The employee invention scheme in Japan, which was initially modeled after the German system, was again revised in 2015, and the new scheme took effect on April 1, 2016. I would first like to summarize the changes made, and then put these changes into the perspective of events since the Patent Act came into effect some 50 years ago.
    PDF, 77.58 KB
  • Employee Inventions In The United Kingdom
    By Jennifer Pierce
    Historically, the United Kingdom has been a jurisdiction where, in relative terms, the law is more favourable to employers than to employees. This is certainly the case in comparison with some mainland European jurisdictions. In respect of ownership of employee inventions, the law is well established, but the law relating to employee compensation was amended in 2004 and the new legislation is effective for inventions applied for on or after 1 January 2005. The seminal cases on employee compensation all apply to the old legislation, which was seen as being too harsh towards employees as it was extremely difficult for an employee to claim compensation successfully. We have yet to see the results of the change in legislation in important cases.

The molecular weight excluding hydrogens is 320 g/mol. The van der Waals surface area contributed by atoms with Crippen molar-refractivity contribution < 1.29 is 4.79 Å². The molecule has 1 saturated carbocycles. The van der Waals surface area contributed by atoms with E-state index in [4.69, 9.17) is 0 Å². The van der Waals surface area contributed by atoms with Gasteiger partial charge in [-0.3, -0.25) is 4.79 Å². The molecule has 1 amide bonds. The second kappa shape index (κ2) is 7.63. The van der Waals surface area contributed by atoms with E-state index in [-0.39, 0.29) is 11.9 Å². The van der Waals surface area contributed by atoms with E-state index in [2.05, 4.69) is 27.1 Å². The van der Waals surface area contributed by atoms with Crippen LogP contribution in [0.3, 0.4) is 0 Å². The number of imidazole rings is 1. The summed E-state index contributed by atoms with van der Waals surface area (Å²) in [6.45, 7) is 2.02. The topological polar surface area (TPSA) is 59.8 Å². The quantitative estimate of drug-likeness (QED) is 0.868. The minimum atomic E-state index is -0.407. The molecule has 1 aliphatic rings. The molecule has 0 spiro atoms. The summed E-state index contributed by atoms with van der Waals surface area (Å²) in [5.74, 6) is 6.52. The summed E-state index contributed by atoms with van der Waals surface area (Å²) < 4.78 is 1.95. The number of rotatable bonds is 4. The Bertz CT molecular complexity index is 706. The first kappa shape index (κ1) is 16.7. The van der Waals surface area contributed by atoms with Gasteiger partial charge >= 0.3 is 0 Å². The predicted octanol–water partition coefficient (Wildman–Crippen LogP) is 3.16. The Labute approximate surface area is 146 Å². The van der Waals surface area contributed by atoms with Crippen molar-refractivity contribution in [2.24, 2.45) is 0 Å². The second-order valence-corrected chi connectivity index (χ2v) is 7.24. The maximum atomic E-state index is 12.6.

PDF, 86.42 KB
  • Employee Inventions In The Netherlands
    By Wouter Pors
    In The Netherlands, the rights of employees to an invention are governed by the Dutch Patent Act of 1995 (DPA), whereas otherwise the rights and obligations of employees are governed by the Dutch Civil Code. Only two provisions of the Patent Act, articles 12 and 14, specifically deal with the rights of employees.
    PDF, 102.71 KB